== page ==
City leaders are considering a rewrite to Raleigh’s sign ordinance after receiving dozens of complaints about an electronic window sign downtown.
About 80 people have signed a petition asking real-estate agent Doro Taylor to take down electronic signs at her office at the corner of Glenwood Avenue and Peace Street. Opponents of the signs – which fill the entire window with a changeable LED screen – say they’re unsightly and distracting to drivers at a busy intersection.
“It’s like Hong Kong,” one person wrote on the petition. “The signs are tacky and distracting. What kind of customer are you trying to attract? ... It’s an embarrassment.”
After meeting with neighbors, Taylor agreed to take down one of two signs, but she says the technology was too expensive to get rid of both. Now residents of the Glenwood-Brooklyn neighborhood are asking the Raleigh City Council to intervene and change sign rules, which currently allow Taylor’s signs.
Taylor says her signs are no different from other TVs and electronic displays in storefronts along Glenwood South. She says she’s been unfairly targeted by neighbors online, and few of them have approached her directly with their concerns.
“It’s just been the biggest nightmare,” she said. “I’ve lost sleep. ... They’ve been ruthless and unkind.”
To address the complaints, City Attorney Tom McCormick proposed tweaking the sign rules to explicitly cover signage inside storefront windows. But Councilwoman Mary-Ann Baldwin said she was concerned about “unintended consequences” that could limit window signs throughout the city.
“Somebody may have a long-established sign in their place of business that might not be allowed, and we don’t know that,” she said.
And Councilman Randy Stagner said he’s not sure a rule change is the best way to handle complaints. “I would like to solve the problem more so than to rewrite the ordinance,” he said.
Taylor says council members are trying to find rules that would only apply to her office. “They’re trying to rewrite the law for me,” she said. “How crazy is that?”
The attack on Taylor’s signs – which she bought this summer to advertise homes she’s selling – is costing her CityGate Real Estate business. She says she paid $70,000 for each sign after assurances from city zoning staff that the advertising would be legal. After taking one down, she sold it for $20,000 and has spent $12,000 on attorney’s fees.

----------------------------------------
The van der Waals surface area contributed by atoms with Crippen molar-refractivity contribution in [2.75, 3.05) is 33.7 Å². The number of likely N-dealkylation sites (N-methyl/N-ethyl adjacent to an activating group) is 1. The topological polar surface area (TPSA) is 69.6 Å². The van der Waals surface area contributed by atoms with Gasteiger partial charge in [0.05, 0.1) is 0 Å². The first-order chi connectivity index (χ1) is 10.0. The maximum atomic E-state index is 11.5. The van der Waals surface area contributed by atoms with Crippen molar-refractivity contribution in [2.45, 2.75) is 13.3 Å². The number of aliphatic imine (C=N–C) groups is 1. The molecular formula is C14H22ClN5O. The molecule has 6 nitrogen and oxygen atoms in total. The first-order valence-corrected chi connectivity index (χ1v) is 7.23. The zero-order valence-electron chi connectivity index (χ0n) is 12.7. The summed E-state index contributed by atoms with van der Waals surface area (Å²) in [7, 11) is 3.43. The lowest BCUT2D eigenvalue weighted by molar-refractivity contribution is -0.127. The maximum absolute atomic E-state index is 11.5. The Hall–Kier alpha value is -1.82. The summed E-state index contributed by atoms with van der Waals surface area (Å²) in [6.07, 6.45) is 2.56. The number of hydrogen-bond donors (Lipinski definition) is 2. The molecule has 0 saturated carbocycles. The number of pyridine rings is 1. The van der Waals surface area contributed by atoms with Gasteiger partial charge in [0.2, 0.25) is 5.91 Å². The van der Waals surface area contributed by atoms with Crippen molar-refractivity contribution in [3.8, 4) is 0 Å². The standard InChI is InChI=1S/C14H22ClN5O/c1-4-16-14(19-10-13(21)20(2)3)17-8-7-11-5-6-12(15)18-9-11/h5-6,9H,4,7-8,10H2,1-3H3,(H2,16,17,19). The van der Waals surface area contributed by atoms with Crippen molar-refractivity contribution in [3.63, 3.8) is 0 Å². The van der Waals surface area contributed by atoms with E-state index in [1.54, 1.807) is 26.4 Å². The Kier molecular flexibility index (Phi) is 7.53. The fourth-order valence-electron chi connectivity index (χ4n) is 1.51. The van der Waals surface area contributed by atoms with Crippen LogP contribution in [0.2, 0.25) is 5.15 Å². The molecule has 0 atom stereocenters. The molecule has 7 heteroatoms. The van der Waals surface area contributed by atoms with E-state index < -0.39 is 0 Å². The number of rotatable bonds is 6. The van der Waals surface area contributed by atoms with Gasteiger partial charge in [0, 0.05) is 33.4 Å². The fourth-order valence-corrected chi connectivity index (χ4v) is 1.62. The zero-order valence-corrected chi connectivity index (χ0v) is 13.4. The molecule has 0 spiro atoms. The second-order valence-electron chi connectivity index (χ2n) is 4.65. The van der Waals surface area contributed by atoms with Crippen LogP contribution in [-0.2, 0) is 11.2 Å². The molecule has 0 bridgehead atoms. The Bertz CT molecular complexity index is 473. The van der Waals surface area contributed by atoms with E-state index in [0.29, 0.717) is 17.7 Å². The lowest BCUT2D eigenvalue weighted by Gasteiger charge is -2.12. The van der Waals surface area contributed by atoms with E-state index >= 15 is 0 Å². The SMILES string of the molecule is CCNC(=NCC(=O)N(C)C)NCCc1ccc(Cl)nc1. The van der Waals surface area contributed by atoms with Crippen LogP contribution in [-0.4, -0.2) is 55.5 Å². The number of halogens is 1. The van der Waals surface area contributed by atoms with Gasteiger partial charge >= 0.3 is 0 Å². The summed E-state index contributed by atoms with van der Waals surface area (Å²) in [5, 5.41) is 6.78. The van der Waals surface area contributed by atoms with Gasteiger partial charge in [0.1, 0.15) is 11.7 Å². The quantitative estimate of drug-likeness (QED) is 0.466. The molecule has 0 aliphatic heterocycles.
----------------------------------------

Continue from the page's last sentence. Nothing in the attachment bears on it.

“It’s costing me a two-year salary to deal with this,” she said.
Steve Gurganus, a neighborhood leader who opposes the signs, said he’d rather the city regulate LED signs specifically. “LED and similar technology has changed the playing field with regard to interior sign options,” he said.
Other neighbors worry that leaving Taylor’s signs unchecked could lead to similar flashy window displays elsewhere. Neil Riemann, president of the Cameron Park Neighborhood Association, said the signs are “distracting, dangerous to building occupants and passersby alike, and aesthetically offensive. ... We are concerned that left unchecked, they will proliferate to other establishments.”
The council committee members postponed a vote on potential new sign rules, saying they wanted more information about how the change could affect businesses throughout Raleigh.
“I don’t want to write an ordinance that’s going to cost small businesses a lot of money,” Councilman John Odom said.
As for Taylor, she expects her costs to mount, but she’s not giving up the fight. Last week, she took real-estate ads off the controversial sign and replaced it with a quote: “Well-behaved women seldom make history.”